Chris Carpenter remains a legitimate internal candidate, reports Joe Strauss of the St. Louis Post-Dispatch, but the Cards can only be so patient with July 31 rapidly approaching.
It's hard to imagine this team relinquishing any top prospects for Matt Garza or Jake Peavy. More likely, St. Louis would consider Phil Hughes and Bud Norris as low-cost additions if Carpenter doesn't progress to face live batters.
Raul Ibanez is amid one of the best age-41 seasons in league history.
When Jon Heyman was laying out the Seattle Mariners' stance, he cited the Tampa Bay Rays as suitors for some of their available offensive players.
The fit isn't clear. Raul Ibanez, Mike Morse and Brendan Ryan, for example, wouldn't be significant upgrades over Luke Scott, Wil Myers and Yunel Escobar.
Here's what we do know: David Price will stay put, and the Rays aren't going to be on the receiving end of any major salary dumps.
Manny Ramirez is an internal solution, but Texas wouldn't mind somebody younger and less controversial.
Granting Manny Ramirez a path back to the majors was questionable enough. It's an ominous sign, however, when a contending club views the 41-year-old as a serious promotion candidate.
Per Jeff Wilson of the Fort Worth Star-Telegram, the Texas Rangers seek a right-handed bat. Jeff Baker and Lance Berkman have been on the disabled list, and MLB's investigation into Biogenesis could soon lead to a 50-game suspension for Nelson Cruz, one of only two true power threats that Texas has from the right side.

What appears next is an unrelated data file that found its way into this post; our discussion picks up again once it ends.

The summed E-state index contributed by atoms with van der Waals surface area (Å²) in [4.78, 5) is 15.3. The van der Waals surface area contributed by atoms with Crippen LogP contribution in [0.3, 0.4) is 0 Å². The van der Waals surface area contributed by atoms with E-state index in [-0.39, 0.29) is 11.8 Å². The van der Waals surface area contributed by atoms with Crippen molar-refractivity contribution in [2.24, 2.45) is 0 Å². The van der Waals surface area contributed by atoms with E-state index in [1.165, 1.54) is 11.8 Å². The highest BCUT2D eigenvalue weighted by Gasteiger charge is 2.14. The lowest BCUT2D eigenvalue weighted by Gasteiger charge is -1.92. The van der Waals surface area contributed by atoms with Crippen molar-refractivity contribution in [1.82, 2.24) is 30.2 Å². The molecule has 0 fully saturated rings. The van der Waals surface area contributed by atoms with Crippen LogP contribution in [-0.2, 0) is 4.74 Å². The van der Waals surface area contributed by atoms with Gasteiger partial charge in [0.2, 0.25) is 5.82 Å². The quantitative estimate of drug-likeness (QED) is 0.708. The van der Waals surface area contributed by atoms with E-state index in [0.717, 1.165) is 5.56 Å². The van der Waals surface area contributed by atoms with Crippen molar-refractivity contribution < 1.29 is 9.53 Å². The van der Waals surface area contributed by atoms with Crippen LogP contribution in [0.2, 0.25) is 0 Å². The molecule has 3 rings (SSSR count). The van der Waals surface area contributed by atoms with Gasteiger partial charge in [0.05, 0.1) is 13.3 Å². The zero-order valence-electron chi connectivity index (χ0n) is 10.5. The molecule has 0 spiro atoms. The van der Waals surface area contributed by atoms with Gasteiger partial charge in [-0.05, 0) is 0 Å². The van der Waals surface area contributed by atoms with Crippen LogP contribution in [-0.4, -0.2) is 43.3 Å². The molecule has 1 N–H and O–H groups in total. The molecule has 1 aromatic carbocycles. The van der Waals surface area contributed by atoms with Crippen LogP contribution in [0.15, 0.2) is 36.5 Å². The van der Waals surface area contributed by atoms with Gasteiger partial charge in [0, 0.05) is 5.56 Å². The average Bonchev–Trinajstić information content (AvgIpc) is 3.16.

Assuming that Giancarlo Stanton stays put this summer, Wilson suggests that the Rangers could pursue Alex Rios.
Josh Johnson has been neither durable nor consistent for the Blue Jays.
Jon Paul Morosi explores what's gone wrong with the 2013 Toronto Blue Jays and why they've dug themselves too big a deficit to overcome.
The gist of it is that all the big-contract guys can stay and the bullpen should remain intact for 2014, but that Toronto would be wise to shop its expendable role players. After all, "[GM Alex] Anthopoulos traded away much of the organization’s prospect depth during the winter," so the Blue Jays don't really match up with the notable sellers.
They have plunged back below .500 with uneven performance in July.
Despite the gloomy short-term outlook, the club is sending scouts to watch Matt Garza and the Milwaukee Brewers bullpen, like several other potential contenders.
Right-hander Dan Haren has been a bitter disappointment since signing a $13 million deal.
The Washington Nationals understandably don't feel satisfied with the back end of their starting rotation. Ross Detwiler, Dan Haren and various spot starters have combined for a 5.11 ERA and 1.48 WHIP.
Matt Garza would certainly remedy the situation, and Adam Kilgore of the Washington Post reports that the Nats and Chicago Cubs have held discussions about his availability.
Kilgore notes that this isn't the first time Washington's front office has considered trading for him:
The Nationals have have shown interest in Garza in the past. Before the Rays traded him to the Cubs before the 2011 season, the Nationals expressed interest in dealing for the right-hander, a person familiar with the situation said. The interest, the person said, was not aggressive, but not insignificant.
Adding someone of Garza's caliber would ensure that the team stays in the playoff hunt, even if Gio Gonzalez's link to Biogenesis leads to a suspension.